STV handily beat estimates in the last quarter, and analysts have a fairly narrow range of estimates for this year and next, they’re telling us that STV is trading at a current year PE of just about 15. This gets a little bit interesting, though, in part because they’ve got a whole heck of a lot of cash — according to the current numbers on Yahoo Finance they’ve got $4.80 a share in cash and no long term debt, which means that if you pull the cash out of the equation you could consider the PE to be closer to 8. I have no idea what they’ll do with that cash, I assume it came from their IPO and that they must have expansion plans of some kind, but it is a nice backstop.
So — are you on board with Robert Hsu and interested in picking up a cable card maker and TV software company? I’d be terrified about an intellectual property-based company like this in China if it were a US company, but since it’s Chinese and the Chinese government has recently been pushing to protect their own companies’ patents, perhaps they’ll be able to hold their market. I don’t know that the big digital switchover has been real exciting for US companies, though it did present some opportunity for scammers, but perhaps it will be different in China.
Oh, and one more thing — this is the dominant company in its space, you can argue, and one of the biggest (it’s still small, about a half billion dollar market cap) — but just because it may be the only easily tradeable company of its kind in the US doesn’t mean they don’t have competition. I often see people assuming that the public markets represent the business environment (meaning, if Coke and Pepsi are the only two soda stocks, they must dominate the soda market). Sometimes that’s true, but it’s often not true for foreign companies that trade in the US — there are almost always local competitors in their home markets that we haven’t heard of, and that don’t trade in New York (or that are private or government owned). Being listed in New York can mean they might have a financial advantage, since it can sometimes get them cheaper funding than they might get at home, but it doesn’t necessarily mean these companies have anything like monopoly power.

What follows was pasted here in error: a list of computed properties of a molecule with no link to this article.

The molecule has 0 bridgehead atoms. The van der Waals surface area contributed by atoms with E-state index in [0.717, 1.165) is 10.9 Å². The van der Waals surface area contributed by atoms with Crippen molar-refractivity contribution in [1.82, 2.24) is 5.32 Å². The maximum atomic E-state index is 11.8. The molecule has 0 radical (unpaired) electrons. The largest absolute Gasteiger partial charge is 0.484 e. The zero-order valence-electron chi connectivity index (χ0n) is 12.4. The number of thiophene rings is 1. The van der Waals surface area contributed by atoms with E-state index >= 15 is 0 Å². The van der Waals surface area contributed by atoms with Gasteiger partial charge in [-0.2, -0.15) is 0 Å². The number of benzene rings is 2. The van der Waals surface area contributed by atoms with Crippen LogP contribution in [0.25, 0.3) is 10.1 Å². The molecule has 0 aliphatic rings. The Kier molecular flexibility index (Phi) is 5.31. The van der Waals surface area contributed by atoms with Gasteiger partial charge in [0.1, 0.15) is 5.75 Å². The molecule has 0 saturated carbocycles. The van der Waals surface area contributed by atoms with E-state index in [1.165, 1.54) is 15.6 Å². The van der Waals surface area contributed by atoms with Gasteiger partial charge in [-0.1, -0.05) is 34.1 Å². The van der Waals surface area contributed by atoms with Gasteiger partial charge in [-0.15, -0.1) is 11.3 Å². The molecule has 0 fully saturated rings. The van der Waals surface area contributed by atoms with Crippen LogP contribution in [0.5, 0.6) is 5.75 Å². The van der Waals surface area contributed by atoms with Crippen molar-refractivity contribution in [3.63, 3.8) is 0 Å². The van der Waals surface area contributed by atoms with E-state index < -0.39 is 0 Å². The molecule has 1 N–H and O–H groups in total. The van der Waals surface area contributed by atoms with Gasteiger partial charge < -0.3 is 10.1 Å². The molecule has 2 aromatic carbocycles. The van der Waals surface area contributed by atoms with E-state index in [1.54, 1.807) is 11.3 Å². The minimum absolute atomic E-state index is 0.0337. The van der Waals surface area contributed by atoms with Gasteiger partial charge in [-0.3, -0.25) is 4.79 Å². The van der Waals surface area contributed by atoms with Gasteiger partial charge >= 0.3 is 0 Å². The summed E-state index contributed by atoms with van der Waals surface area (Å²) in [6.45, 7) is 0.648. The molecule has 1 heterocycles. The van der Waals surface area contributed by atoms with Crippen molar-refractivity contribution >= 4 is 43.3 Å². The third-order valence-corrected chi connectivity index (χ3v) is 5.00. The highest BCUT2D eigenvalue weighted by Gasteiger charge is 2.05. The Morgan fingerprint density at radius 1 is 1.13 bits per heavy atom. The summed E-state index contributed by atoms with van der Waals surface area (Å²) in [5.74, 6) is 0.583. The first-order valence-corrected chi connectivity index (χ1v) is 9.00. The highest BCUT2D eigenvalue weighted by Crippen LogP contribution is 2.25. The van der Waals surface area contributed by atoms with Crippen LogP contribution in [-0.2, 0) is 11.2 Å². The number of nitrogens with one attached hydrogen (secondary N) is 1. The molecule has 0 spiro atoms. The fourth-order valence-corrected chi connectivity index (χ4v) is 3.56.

We saw what happened when the US tried to switch to digital TV — it got pushed back by years at first, and then when the deadline approached it got scooched back still further, and the government subsidized equipment, and Congress became terrified that someone out there might lose their access to television. What happens if people can’t afford new cable boxes or televisions or what have you in China, if that is even the threat of what might happen? (I have no idea whether the switchover is technically similar to the US switch — certainly US over-the-air television watchers didn’t need any kind of cards, so if it’s similar then the assumption must be that people will get cable or digital cable who didn’t previously have it. I know most of urban China has cable television access, but don’t have any idea what the rural television distribution is like).
Does the government ignore any problems in the switch to digital, or stop the switchover or postpone it, or step in with price controls? Beats me, but with unemployment rising they’re probably eager not to take away Wheel of Fortune (or whatever the Chinese equivalent is) and piss people off.
I think I’ve exposed enough of my ignorance of the Chinese television business here, you can fee free to jump in with your thoughts with a comment below. All I can really tell you is that this is a real, profitable company that has a good market position in cable access-control software and cards in China. And that Robert Hsu seems to like them a lot.
But I’ve got more work to do — we’ve got another Chinese company also being actively teased by Hsu over the last few days … and many of you probably already know it, I’ll post a writeup of that one a bit later in the day toda